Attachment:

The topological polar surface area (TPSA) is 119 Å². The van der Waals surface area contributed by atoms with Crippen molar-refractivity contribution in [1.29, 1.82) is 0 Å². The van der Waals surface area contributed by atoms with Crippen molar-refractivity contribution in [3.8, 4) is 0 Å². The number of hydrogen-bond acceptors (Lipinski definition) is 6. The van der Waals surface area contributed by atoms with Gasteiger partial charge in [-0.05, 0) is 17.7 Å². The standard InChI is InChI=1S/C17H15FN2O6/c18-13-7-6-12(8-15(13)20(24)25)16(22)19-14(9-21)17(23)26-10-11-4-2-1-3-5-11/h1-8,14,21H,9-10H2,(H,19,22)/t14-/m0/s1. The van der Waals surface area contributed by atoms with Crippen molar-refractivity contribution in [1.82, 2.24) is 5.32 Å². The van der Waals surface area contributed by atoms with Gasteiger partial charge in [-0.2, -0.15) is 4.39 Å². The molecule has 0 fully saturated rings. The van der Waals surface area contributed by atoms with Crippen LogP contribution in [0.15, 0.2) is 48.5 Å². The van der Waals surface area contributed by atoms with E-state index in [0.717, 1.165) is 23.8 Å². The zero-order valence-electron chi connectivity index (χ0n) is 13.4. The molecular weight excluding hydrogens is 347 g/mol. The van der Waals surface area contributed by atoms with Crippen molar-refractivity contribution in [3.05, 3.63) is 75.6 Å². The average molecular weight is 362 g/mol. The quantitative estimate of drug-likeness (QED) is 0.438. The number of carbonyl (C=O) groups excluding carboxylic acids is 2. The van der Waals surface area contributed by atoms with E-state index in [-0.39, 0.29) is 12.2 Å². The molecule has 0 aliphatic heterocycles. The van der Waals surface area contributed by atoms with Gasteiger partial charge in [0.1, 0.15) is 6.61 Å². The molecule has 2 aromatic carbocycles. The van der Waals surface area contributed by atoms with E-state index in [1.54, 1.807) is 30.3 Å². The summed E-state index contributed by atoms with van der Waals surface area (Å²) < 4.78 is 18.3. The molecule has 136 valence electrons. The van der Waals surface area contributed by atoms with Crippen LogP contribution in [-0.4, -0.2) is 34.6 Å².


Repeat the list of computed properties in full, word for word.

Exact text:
The topological polar surface area (TPSA) is 119 Å². The van der Waals surface area contributed by atoms with Crippen molar-refractivity contribution in [1.29, 1.82) is 0 Å². The van der Waals surface area contributed by atoms with Crippen molar-refractivity contribution in [3.8, 4) is 0 Å². The number of hydrogen-bond acceptors (Lipinski definition) is 6. The van der Waals surface area contributed by atoms with Gasteiger partial charge in [-0.05, 0) is 17.7 Å². The standard InChI is InChI=1S/C17H15FN2O6/c18-13-7-6-12(8-15(13)20(24)25)16(22)19-14(9-21)17(23)26-10-11-4-2-1-3-5-11/h1-8,14,21H,9-10H2,(H,19,22)/t14-/m0/s1. The van der Waals surface area contributed by atoms with Crippen molar-refractivity contribution in [1.82, 2.24) is 5.32 Å². The van der Waals surface area contributed by atoms with Gasteiger partial charge in [-0.2, -0.15) is 4.39 Å². The molecule has 0 fully saturated rings. The van der Waals surface area contributed by atoms with Crippen LogP contribution in [0.15, 0.2) is 48.5 Å². The van der Waals surface area contributed by atoms with E-state index in [0.717, 1.165) is 23.8 Å². The zero-order valence-electron chi connectivity index (χ0n) is 13.4. The molecular weight excluding hydrogens is 347 g/mol. The van der Waals surface area contributed by atoms with Crippen molar-refractivity contribution in [3.05, 3.63) is 75.6 Å². The average molecular weight is 362 g/mol. The quantitative estimate of drug-likeness (QED) is 0.438. The number of carbonyl (C=O) groups excluding carboxylic acids is 2. The van der Waals surface area contributed by atoms with E-state index in [-0.39, 0.29) is 12.2 Å². The molecule has 0 aliphatic heterocycles. The van der Waals surface area contributed by atoms with Gasteiger partial charge in [0.1, 0.15) is 6.61 Å². The molecule has 2 aromatic carbocycles. The van der Waals surface area contributed by atoms with E-state index in [1.54, 1.807) is 30.3 Å². The summed E-state index contributed by atoms with van der Waals surface area (Å²) < 4.78 is 18.3. The molecule has 136 valence electrons. The van der Waals surface area contributed by atoms with Crippen LogP contribution in [-0.4, -0.2) is 34.6 Å².